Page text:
The exact reasons for such clinical variability in ECT use in the UK and abroad are unclear. Contributing factors undoubtedly include genuine public and professional concerns about the nature of the treatment, negative and stigmatising perceptions of ECT, lack of consensus on use, resource limitations plus a certain amount of complacency and neglect on the part of psychiatrists themselves.
RESEARCH IN ECT
Does this neglect extend to research in ECT? One simple but crude measure of research activity is the number of publications on a topic. Using the Science Citation Index Expanded (available through the ISI Web of Science, http://wos.mimas.ac.uk) we examined the top ten psychiatry journals (ranked by impact factor) to identify original research articles on ECT in the past 10 years (1992-2001; search terms ECT, ELECTROCONVULSIVE and ELECTROSHOCK). We excluded reviews, editorials, single case reports and abstracts. The distribution of articles broken down by journal and country of origin is available from the authors upon request. There was a total of 117 research articles, of which about 10% were randomised controlled trials investigating the efficacy and optimal use of ECT. Preclinical studies on mechanisms of action of ECT accounted for 18% of articles. Indeed, there is an increasing amount of preclinical research on ECT being published in basic science rather than psychiatry journals. Of course, original ECT research gets disseminated through many other specialist journals, for example the quarterly Journalof ECT, dedicated to ECT and related topics.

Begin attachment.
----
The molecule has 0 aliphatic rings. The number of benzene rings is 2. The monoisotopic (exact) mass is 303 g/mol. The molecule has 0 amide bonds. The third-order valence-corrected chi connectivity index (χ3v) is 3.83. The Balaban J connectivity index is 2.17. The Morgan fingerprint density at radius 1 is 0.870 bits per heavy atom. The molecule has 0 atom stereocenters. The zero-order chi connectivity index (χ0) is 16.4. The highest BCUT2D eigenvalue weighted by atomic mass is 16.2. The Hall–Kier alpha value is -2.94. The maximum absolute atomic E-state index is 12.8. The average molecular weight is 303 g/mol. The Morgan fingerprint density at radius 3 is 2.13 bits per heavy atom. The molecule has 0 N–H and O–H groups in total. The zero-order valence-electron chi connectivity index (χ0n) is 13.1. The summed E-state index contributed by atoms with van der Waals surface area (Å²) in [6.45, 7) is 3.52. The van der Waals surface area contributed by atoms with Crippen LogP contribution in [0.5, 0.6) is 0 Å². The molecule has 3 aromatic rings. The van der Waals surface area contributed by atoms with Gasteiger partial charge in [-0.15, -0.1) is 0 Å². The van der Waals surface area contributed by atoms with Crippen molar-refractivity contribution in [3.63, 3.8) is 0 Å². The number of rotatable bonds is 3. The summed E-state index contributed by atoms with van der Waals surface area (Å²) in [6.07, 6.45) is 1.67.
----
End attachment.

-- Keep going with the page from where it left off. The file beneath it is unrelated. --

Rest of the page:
The vast majority of the identified research articles emanated from North America and Europe; 47% originated from the USA, 14% from the UK and nearly 9% from Israel. Single articles were identified from Germany, Italy, Spain, Austria, Sweden, South Korea and Thailand. No articles were identified in the two specialist schizophrenia journals, although ECT has a recognised role in this condition ( Fink & Sackeim, 1996). Not surprisingly, given its remit, Biological Psychiatry published the greatest number of ECT research articles (41% of the total). The American Journal of Psychiatry published nearly 19%, whereas the British Journal of Psychiatry had just over 16% (n=19) of the total number.